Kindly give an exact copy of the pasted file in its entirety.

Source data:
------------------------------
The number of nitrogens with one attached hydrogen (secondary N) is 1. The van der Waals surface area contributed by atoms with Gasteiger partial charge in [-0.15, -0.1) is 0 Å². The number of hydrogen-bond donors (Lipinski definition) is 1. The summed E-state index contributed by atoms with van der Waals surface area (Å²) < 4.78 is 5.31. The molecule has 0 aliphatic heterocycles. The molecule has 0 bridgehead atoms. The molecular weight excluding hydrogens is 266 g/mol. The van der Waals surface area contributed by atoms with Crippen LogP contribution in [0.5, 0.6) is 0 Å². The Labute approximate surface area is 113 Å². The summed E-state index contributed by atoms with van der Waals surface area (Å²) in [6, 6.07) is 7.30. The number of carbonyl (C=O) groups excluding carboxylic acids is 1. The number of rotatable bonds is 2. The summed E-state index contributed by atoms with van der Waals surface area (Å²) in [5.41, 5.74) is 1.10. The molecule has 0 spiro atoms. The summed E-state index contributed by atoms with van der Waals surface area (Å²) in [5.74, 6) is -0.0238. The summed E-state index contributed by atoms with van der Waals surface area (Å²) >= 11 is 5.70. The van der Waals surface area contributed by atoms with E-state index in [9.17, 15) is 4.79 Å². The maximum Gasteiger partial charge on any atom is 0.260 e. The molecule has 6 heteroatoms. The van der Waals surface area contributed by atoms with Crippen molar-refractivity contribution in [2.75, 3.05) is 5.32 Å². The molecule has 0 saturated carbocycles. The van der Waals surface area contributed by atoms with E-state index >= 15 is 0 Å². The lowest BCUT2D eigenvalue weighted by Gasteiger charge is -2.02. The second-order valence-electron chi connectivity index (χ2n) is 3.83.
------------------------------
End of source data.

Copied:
The number of nitrogens with one attached hydrogen (secondary N) is 1. The van der Waals surface area contributed by atoms with Gasteiger partial charge in [-0.15, -0.1) is 0 Å². The number of hydrogen-bond donors (Lipinski definition) is 1. The summed E-state index contributed by atoms with van der Waals surface area (Å²) < 4.78 is 5.31. The molecule has 0 aliphatic heterocycles. The molecule has 0 bridgehead atoms. The molecular weight excluding hydrogens is 266 g/mol. The van der Waals surface area contributed by atoms with Crippen LogP contribution in [0.5, 0.6) is 0 Å². The Labute approximate surface area is 113 Å². The summed E-state index contributed by atoms with van der Waals surface area (Å²) in [6, 6.07) is 7.30. The number of carbonyl (C=O) groups excluding carboxylic acids is 1. The number of rotatable bonds is 2. The summed E-state index contributed by atoms with van der Waals surface area (Å²) in [5.41, 5.74) is 1.10. The molecule has 0 spiro atoms. The summed E-state index contributed by atoms with van der Waals surface area (Å²) in [5.74, 6) is -0.0238. The summed E-state index contributed by atoms with van der Waals surface area (Å²) >= 11 is 5.70. The van der Waals surface area contributed by atoms with E-state index in [9.17, 15) is 4.79 Å². The maximum Gasteiger partial charge on any atom is 0.260 e. The molecule has 6 heteroatoms. The van der Waals surface area contributed by atoms with Crippen molar-refractivity contribution in [2.75, 3.05) is 5.32 Å². The molecule has 0 saturated carbocycles. The van der Waals surface area contributed by atoms with E-state index >= 15 is 0 Å². The lowest BCUT2D eigenvalue weighted by Gasteiger charge is -2.02. The second-order valence-electron chi connectivity index (χ2n) is 3.83.